The tiltshift-o-scope is a special telescope that makes the world look like a little toy model of itself.
It uses a very large lens to project an image onto a tilted glass screen. Because the screen is tilted, only one part of the image is in focus, and everything else gets blurry.
This simulates a shallow depth of field, and everything you look at seems tiny!
The Tilt-o-scope is currently on display at the Peabody Essex Museum in Salem, Massachusetts. It is part of the Sizing It Up: Scale and Nature in Art exhibition, on display until September 2016.
The stroboscope is a special camera that I built to capture motion. I was inspired to play with stroboscopic photography after seeing photographs taken by the French scientist Étienne-Jules Marey. In the 1880s, Marey invented a camera with a rotating shutter that could capture multiple images on a single photographic plate. He used this camera to study locomotion in humans, animals, birds, sea creatures, and insects.
Marey used clockwork mechanisms and photographic plates for his contraption, while mine uses an electric motor and a digital camera. The camera is set to take long exposures while a slotted disk spins in front of its lens. Each time the slot spins past the lens, the camera gets a glimpse of your subject and adds another layer to the image. The resulting photograph is a record of your subject moving through space and time, and these images often reveal beautiful patterns that would otherwise be invisible to us.
The stroboscope is currently on display at the Exploratorium in San Francisco, where you can try it out! I also wrote an article for MAKE magazine with instructions for building one of your own.
Mirrored pixels is made up of hundreds of mylar tubes, sandwiched between two diffusing filters. There are three super-bright LEDs (red, blue and green) directed at the underside of the table. If you put your hand between the lights and the mirrored tube wall, you create colored shadows which then pass through the mirrored tubes, and the mirrored tubes mix the colored shadows into every conceivable color. This piece is currently on display at the Exploratorium.
This card is a tiny paper camera obscura! When you place it next to the candle, pinhole images of the candle flame appear to light the candles on the little cake.
Birthday Lantern Card
This is an installation that I created for the Exploratorium's Tinkering Studio. Each tile is constructed using a different technique. I am constantly adding to this piece as Iearn new skills. The most recent addition is print, created with a 3d printer. It recently inspired the kids at Lighthouse Community Charter School to make their own.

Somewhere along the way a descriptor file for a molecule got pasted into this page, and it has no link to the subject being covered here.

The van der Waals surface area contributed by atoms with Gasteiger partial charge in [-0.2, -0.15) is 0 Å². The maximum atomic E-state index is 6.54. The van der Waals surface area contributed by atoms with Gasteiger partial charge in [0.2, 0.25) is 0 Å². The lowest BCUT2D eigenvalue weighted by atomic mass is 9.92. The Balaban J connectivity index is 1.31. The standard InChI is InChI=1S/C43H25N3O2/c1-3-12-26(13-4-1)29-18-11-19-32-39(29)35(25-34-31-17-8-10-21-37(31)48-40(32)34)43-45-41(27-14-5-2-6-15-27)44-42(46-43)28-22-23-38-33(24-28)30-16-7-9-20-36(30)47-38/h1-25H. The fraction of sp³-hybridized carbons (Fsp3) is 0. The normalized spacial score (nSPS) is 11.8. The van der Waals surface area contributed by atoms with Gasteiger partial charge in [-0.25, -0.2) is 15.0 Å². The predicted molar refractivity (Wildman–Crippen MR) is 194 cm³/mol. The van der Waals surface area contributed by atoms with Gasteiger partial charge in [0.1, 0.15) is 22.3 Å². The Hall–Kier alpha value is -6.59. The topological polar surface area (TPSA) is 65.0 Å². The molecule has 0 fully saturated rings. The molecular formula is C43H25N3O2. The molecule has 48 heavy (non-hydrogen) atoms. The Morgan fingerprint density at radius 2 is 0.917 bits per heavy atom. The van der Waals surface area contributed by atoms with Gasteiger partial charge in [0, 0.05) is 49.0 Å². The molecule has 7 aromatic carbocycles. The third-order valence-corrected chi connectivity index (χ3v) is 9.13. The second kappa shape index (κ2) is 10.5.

This is an old Snackmaster vending machine that I retrofitted to be a tinkering tool dispenser, stocked with LEDs, conductive thread, salvaged switches and toy motors. It lives in the Tinkering Studio at the Exploratorium, making all those hard to find components easily, and affordably, available to everyone.
I love taking things apart to see how they work, and mechanical toys are especially fun to dissect. There are some really interesting mechanisms inside, and it's a great way to play around with circuits. I thought that this might be a good (if slightly twisted) way to display the inner workings of a mechanical toy.
The rain-sensing umbrella is something I built for grey, foggy days in San Francisco. It uses a simple sensor made out of copper tape that was inspired by the work of Forrest M. Mims III. He wrote a great series of books on how to build sensors and circuits using simple, familiar materials. His books are inviting and accessible, which is not something I usually think when I see circuit diagrams.
I was particularly inspired by his rain-sensor. I love that it's possible to make an environment-responsive circuit with something as simple as copper tape, raindrops and LEDs.
rain sensing umbrella
Forrest M. Mimm's III circuit workbook
Good Vibrations donated these sex toys to the Tinkering Studio for an adults-only event called Sexplorations. I created this collection of circuit boards to let people hack the toys with home-made switches and sensors.